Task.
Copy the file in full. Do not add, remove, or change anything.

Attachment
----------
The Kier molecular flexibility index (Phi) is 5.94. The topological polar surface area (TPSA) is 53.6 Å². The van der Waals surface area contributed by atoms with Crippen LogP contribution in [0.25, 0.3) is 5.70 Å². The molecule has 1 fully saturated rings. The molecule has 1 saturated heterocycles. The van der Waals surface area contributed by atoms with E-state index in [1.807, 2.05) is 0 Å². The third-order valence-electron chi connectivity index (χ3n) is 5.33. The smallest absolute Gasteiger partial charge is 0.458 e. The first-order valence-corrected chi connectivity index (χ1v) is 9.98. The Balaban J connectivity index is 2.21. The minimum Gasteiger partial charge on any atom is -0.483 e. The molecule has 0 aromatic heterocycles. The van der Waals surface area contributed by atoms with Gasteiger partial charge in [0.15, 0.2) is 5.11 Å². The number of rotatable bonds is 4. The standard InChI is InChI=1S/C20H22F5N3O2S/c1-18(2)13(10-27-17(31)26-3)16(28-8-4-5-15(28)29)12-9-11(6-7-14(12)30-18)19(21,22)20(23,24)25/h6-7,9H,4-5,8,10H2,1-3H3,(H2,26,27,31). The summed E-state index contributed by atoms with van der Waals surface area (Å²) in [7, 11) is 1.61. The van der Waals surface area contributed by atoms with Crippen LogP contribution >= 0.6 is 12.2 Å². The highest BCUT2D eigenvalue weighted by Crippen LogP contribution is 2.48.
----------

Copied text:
The Kier molecular flexibility index (Phi) is 5.94. The topological polar surface area (TPSA) is 53.6 Å². The van der Waals surface area contributed by atoms with Crippen LogP contribution in [0.25, 0.3) is 5.70 Å². The molecule has 1 fully saturated rings. The molecule has 1 saturated heterocycles. The van der Waals surface area contributed by atoms with E-state index in [1.807, 2.05) is 0 Å². The third-order valence-electron chi connectivity index (χ3n) is 5.33. The smallest absolute Gasteiger partial charge is 0.458 e. The first-order valence-corrected chi connectivity index (χ1v) is 9.98. The Balaban J connectivity index is 2.21. The minimum Gasteiger partial charge on any atom is -0.483 e. The molecule has 0 aromatic heterocycles. The van der Waals surface area contributed by atoms with Gasteiger partial charge in [0.15, 0.2) is 5.11 Å². The number of rotatable bonds is 4. The standard InChI is InChI=1S/C20H22F5N3O2S/c1-18(2)13(10-27-17(31)26-3)16(28-8-4-5-15(28)29)12-9-11(6-7-14(12)30-18)19(21,22)20(23,24)25/h6-7,9H,4-5,8,10H2,1-3H3,(H2,26,27,31). The summed E-state index contributed by atoms with van der Waals surface area (Å²) in [7, 11) is 1.61. The van der Waals surface area contributed by atoms with Crippen LogP contribution >= 0.6 is 12.2 Å². The highest BCUT2D eigenvalue weighted by Crippen LogP contribution is 2.48.